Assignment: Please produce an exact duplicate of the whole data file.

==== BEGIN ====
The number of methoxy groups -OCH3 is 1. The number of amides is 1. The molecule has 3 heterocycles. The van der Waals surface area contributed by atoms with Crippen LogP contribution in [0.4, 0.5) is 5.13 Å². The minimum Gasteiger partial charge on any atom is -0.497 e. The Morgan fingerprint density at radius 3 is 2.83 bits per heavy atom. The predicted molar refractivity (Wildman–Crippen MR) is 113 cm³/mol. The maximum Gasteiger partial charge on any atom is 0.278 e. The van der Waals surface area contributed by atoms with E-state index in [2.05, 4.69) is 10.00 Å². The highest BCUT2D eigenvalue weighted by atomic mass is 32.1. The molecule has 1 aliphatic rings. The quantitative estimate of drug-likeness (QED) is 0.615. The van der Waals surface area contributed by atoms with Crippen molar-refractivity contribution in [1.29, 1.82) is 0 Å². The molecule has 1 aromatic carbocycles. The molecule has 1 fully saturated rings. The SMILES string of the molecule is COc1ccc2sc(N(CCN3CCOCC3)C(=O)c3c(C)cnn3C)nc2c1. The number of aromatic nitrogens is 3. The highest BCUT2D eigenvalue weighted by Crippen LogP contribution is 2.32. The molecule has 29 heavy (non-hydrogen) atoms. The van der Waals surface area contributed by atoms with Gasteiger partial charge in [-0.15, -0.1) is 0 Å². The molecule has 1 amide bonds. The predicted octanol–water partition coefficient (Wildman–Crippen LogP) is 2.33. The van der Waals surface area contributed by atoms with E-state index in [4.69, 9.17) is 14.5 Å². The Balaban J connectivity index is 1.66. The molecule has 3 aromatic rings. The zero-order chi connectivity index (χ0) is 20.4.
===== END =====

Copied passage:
The number of methoxy groups -OCH3 is 1. The number of amides is 1. The molecule has 3 heterocycles. The van der Waals surface area contributed by atoms with Crippen LogP contribution in [0.4, 0.5) is 5.13 Å². The minimum Gasteiger partial charge on any atom is -0.497 e. The Morgan fingerprint density at radius 3 is 2.83 bits per heavy atom. The predicted molar refractivity (Wildman–Crippen MR) is 113 cm³/mol. The maximum Gasteiger partial charge on any atom is 0.278 e. The van der Waals surface area contributed by atoms with E-state index in [2.05, 4.69) is 10.00 Å². The highest BCUT2D eigenvalue weighted by atomic mass is 32.1. The molecule has 1 aliphatic rings. The quantitative estimate of drug-likeness (QED) is 0.615. The van der Waals surface area contributed by atoms with Crippen molar-refractivity contribution in [1.29, 1.82) is 0 Å². The molecule has 1 aromatic carbocycles. The molecule has 1 fully saturated rings. The SMILES string of the molecule is COc1ccc2sc(N(CCN3CCOCC3)C(=O)c3c(C)cnn3C)nc2c1. The number of aromatic nitrogens is 3. The highest BCUT2D eigenvalue weighted by Crippen LogP contribution is 2.32. The molecule has 29 heavy (non-hydrogen) atoms. The van der Waals surface area contributed by atoms with Gasteiger partial charge in [-0.15, -0.1) is 0 Å². The molecule has 1 amide bonds. The predicted octanol–water partition coefficient (Wildman–Crippen LogP) is 2.33. The van der Waals surface area contributed by atoms with E-state index in [4.69, 9.17) is 14.5 Å². The Balaban J connectivity index is 1.66. The molecule has 3 aromatic rings. The zero-order chi connectivity index (χ0) is 20.4.